Genetically modified livestock vaccines are causing consternation in the organic industry, which is having a hard time deciphering which vaccines are made with prohibited methods.
The conundrum of keeping genetically engineered vaccines out of organic production will be considered during the Oct. 28-30 meeting of the National Organic Standards Board, which advises the USDA on organic policy.
“The challenge is we need a new definition of ‘excluded method,’” said Jean Richardson, a retired environmental studies professor and an NOSB member who is studying the issue.
Vaccines produced with genetic engineering are officially banned from organic livestock production but in reality most certifiers don’t require farmers to document they’re using non-GE vaccines, according to an NOSB document that will be reviewed at the upcoming meeting.
Farmers and certifiers lack an easy way to identify vaccines that have been manufactured with genetic engineering, the document said.
“The problem is you really can’t tell them apart,” said Mark Kastel, co-founder of the Cornucopia Institute, an organic industry watchdog group. “Even though a problem exists, there’s no way to currently enforce the prohibition.”
It’s known that vaccines for certain livestock diseases are made with genetically modified organisms — such as pathogens that have been altered not to cause illness but still trigger an immune response — but the brands are not readily discernible, according to the NOSB document.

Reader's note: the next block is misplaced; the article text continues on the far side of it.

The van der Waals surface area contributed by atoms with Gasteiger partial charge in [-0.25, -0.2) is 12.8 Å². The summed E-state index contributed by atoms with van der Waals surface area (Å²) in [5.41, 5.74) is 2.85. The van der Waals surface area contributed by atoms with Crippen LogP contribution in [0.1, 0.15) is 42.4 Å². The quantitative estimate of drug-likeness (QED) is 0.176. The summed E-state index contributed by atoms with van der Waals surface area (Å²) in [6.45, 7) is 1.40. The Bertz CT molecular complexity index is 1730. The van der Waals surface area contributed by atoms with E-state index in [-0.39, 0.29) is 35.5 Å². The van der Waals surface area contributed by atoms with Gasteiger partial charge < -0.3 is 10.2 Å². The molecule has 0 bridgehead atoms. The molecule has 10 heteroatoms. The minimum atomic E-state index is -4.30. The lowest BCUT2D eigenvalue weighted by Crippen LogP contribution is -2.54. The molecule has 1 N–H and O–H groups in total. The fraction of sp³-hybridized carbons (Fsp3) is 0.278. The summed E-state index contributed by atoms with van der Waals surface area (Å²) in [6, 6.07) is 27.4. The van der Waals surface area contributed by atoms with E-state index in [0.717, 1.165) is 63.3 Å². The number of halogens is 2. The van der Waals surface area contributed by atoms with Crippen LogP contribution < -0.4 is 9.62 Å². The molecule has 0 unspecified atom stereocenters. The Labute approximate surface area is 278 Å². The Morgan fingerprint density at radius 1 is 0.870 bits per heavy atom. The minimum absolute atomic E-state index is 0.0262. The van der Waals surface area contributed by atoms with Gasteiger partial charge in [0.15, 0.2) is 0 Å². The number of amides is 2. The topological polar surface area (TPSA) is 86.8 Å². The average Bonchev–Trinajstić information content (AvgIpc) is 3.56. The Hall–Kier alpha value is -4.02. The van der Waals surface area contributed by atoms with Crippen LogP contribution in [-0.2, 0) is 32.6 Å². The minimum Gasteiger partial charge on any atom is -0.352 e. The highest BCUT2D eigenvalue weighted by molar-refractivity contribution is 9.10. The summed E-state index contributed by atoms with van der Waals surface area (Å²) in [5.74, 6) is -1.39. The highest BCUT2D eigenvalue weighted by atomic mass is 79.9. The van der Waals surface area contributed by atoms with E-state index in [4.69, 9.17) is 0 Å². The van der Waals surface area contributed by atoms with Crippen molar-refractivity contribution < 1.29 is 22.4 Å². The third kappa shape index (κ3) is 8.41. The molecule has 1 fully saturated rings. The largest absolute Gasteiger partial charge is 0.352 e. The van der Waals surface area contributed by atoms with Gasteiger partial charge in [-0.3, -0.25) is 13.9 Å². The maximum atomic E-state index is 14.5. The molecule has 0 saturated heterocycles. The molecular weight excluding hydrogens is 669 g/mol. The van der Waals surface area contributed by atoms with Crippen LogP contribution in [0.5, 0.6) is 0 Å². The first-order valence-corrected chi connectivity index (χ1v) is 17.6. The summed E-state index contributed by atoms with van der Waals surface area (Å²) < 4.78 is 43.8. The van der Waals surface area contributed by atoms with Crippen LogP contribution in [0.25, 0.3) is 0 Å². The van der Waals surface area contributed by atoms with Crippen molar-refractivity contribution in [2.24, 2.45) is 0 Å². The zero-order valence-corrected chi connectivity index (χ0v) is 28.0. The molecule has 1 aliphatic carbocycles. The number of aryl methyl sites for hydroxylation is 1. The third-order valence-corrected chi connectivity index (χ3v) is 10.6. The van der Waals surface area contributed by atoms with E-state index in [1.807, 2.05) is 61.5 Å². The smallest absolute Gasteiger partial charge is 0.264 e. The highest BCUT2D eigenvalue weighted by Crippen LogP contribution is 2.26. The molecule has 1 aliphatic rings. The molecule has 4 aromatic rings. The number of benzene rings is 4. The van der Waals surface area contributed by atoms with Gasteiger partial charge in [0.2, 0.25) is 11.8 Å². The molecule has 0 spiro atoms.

The USDA has been reluctant to create a list of vaccines that specifies which ones rely on GMOs because it may inaccurately “imply a deficiency” in such products, the document said.
“They have excuses, but I don’t know if they’re valid excuses,” Kastel said.
Vaccines produced with some biotech methods do contain certain words on their labels — subunit, vector and chimera — that could assist organic farmers and certifiers, the NOSB document said.
However, it’s possible that other vaccines not flagged with those terms may also be produced with methods that should be excluded from organic production, said Richardson. That’s because the organic definition of biotechnology doesn’t neatly align with the USDA’s definition.
For example, some vaccine manufacturers use naturally occurring strands of DNA or bacterial viruses to reconfigure the genetic sequences of pathogens, the NOSB found. An NOSB working group that analyzed such methods was unable to agree whether they are excluded from organic production.
The USDA, which regulates organic standards, may ultimately need to set a cut-off date for new technologies, Richardson said. Techniques developed before that date would be considered “traditional breeding” and techniques developer afterward would be excluded from organics.
Another concern is that some information about how livestock vaccines are produced is submitted confidentially to the USDA, the NOSB document said.
Kastel said the USDA needs to determine which vaccines cannot be used on organic livestock but the agency has been hesitant to do so.
“Who is going to be the final arbiter?” he said.
Callyn Kircher, farm program manager for the organic certifier Oregon Tilth, said her agency is compiling a database of inputs used by farmers to see what vaccines are common in organic production.
The organization could then try to figure out if any are made with GMOs, she said.
While Oregon Tilth wants to prevent the introduction of genetically engineered vaccines into organic livestock, it’s waiting on guidance from the USDA’s National Organic Program on enforcing the prohibition, Kircher said. “We really don’t have clarity on that yet.”